Fri, 24 Jun 2011
The damage caused by the March 2011 earthquake and tsunami in Japan caught the world by surprise. The devastation was indescribable at the local level. Also shocking were the resulting losses by businesses thousands of miles from the wreckage—losses suffered due to an interrupted supply chain.
You always hear the term “global economy,” but it takes something like what happened in Japan to prove it’s real. Stories quickly surfaced of auto manufacturers, distributors and other companies here in the U.S. unable to continue operations because their product source overseas was shut down indefinitely.
Your firm’s commercial property policy covers only direct physical damage by a covered cause of loss such as fire or windstorm. Your firm’s business interruption policy(assuming you have one) kicks in to help compensate for lost income resulting from a covered cause of loss. So what happens if your firm is not directly damaged by the cause of loss, but a business that your firm depends on is?
Consider the following:
-If a business that buys a significant amount of product from you suffers damage in a hurricane, would you be able to replace the money they can no longer pay you?
-If a business from which you buy a significant amount of product suffers damage in a hurricane, would you be able to find a replacement supplier?
-Could such a loss cause you to have to negotiate less favorable purchasing terms?
-Could you face a breach of contract due to the inability to uphold a contractual requirement, such as a pre-determined quantity of product?
Securing adequate business interruption coverage can be complicated for many insurance buyers, and the complexity often scares business owners away from the purchase—a frightening truth due to the fact that most businesses don’t fully recover after a disaster because of lost income.
The Japan disaster adds a couple of additional concerns to the already nettlesome process—specifically, cause(s) of loss, coverage territory, and period of restoration.
CAUSE(S) OF LOSS
Coverage under a typical business interruption policy is triggered only if the event causing the loss, such as windstorm or fire, is covered by the policy. In the Japan disaster, major causes of property damage included earthquake and tidal surge, both of which are excluded by standard commercial property insurance.
To bring excluded perils under your policy, consider purchasing earthquake and/or flood coverage by endorsement. If such endorsements aren’t available, you may need to turn to a specialty policy sometimes called a “Difference in Conditions” (DIC) policy. If you go this route, keep in mind that they are not traditional insurance policies and should be carefully reviewed in order to determine if business interruption is applicable.
“Dependent properties” is a term used by the business interruption policy to describe businesses on which your firm depends for the purchase or sales of goods and services. For example, consider how a building materials manufacturer relies on a large home improvement store or building materials wholesaler. If the store or wholesaler suffered damage that prevented them from doing business, the manufacturer would likely suffer lost income.
It’s important for your firm to consider those companies on whom you depend to operate at your normal capacity. This is the first step to securing adequate coverage. Ask yourself these questions:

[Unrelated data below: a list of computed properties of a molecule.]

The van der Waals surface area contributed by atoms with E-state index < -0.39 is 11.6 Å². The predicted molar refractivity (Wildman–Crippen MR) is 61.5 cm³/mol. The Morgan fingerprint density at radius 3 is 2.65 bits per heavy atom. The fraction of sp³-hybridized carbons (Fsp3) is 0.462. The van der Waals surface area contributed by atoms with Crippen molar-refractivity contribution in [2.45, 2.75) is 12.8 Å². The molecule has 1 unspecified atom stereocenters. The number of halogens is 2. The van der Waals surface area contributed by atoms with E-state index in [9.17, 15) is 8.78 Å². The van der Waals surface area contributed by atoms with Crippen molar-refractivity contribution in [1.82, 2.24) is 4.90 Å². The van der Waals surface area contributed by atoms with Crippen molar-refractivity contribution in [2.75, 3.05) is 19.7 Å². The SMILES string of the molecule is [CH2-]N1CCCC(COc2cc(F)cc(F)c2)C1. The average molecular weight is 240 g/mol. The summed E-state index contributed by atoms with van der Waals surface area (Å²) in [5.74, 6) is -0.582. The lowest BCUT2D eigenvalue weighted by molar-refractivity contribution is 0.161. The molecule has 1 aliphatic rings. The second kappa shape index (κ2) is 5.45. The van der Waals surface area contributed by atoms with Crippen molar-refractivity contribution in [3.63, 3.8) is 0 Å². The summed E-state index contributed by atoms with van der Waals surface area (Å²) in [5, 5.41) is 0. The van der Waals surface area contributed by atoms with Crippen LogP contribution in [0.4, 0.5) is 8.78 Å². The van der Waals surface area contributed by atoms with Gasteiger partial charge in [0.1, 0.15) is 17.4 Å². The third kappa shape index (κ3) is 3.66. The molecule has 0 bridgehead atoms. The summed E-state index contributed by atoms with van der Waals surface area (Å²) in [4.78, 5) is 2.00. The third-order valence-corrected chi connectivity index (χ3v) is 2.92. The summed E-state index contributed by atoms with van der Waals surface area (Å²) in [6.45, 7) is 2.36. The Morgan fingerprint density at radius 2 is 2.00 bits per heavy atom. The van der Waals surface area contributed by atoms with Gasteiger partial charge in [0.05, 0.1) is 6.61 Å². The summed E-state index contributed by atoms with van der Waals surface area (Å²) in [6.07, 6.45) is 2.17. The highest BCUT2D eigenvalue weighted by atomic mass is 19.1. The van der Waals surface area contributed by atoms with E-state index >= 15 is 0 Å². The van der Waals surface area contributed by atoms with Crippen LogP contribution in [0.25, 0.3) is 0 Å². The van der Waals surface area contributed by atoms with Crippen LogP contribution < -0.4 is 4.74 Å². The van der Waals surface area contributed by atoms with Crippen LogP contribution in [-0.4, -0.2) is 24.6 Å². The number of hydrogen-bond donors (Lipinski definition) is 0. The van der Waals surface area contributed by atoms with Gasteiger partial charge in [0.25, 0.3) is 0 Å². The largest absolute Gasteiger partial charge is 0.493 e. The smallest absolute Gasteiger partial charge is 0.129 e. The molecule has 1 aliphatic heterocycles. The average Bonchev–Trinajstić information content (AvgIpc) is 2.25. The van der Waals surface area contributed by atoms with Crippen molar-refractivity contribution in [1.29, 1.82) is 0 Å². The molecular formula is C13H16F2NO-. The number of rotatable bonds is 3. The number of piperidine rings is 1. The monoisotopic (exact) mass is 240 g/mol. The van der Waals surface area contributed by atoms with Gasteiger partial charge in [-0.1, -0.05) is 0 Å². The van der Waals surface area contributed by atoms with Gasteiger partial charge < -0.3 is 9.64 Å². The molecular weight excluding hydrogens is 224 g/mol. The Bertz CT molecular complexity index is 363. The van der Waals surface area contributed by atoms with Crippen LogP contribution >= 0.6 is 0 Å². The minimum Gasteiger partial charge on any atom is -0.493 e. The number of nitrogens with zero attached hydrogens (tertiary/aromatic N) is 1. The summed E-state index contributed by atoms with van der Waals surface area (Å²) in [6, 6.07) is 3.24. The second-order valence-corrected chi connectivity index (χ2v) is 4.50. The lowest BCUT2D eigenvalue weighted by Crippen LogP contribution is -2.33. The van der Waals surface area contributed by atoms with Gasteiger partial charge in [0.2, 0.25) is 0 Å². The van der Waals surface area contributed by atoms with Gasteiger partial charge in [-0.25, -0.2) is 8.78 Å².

-How long could I tolerate that company’s inability to supply things to or purchase things from me?
-Is a contingency plan, such as an agreement with an alternative supplier, in place?
-Are there contractual obligations, such as a purchase agreement, that I could violate if that company is shut down indefinitely due to the loss?
Most business interruption policies can be modified by endorsement to cover damage to a dependent business. Some companies may ask for a separate limit of insurance applicable to the dependent business. Others will pay the loss out of your business interruption limit. Some insurance companies will offer coverage if the dependent business’s operations are reduced due to the loss; others may require a complete cessation.
A typical business interruption policy will require that the dependent business be located within the policy’s coverage territory. Traditionally, this territory includes the U.S., its territories and possessions, Canada and Puerto Rico. If the dependent business is located outside the coverage territory, such as in Japan, a different version of the dependent business endorsement may be required.
PERIOD OF RESTORATION
This term refers to the time between the date the loss that interrupts the business occurs and the date by when the damaged property should be repaired or reopened elsewhere. It represents the amount of time you are usually able to receive payment from your business interruption policy. If you are adding coverage for dependent businesses, consider potential differences in this time frame. For example, if your business is damaged, you may be able to make repairs and reopen in only a few months. However, if the dependent business is in Japan, it may be several months before repairs are able to begin.
There are many factors in determining adequate business interruption insurance. The process becomes more complicated when insuring dependent businesses. Your Trusted Choice® insurance professional can help you with this important process, including determining your exposure and setting coverage limits. Call today.
(Content Provided by TrustedChoice.com)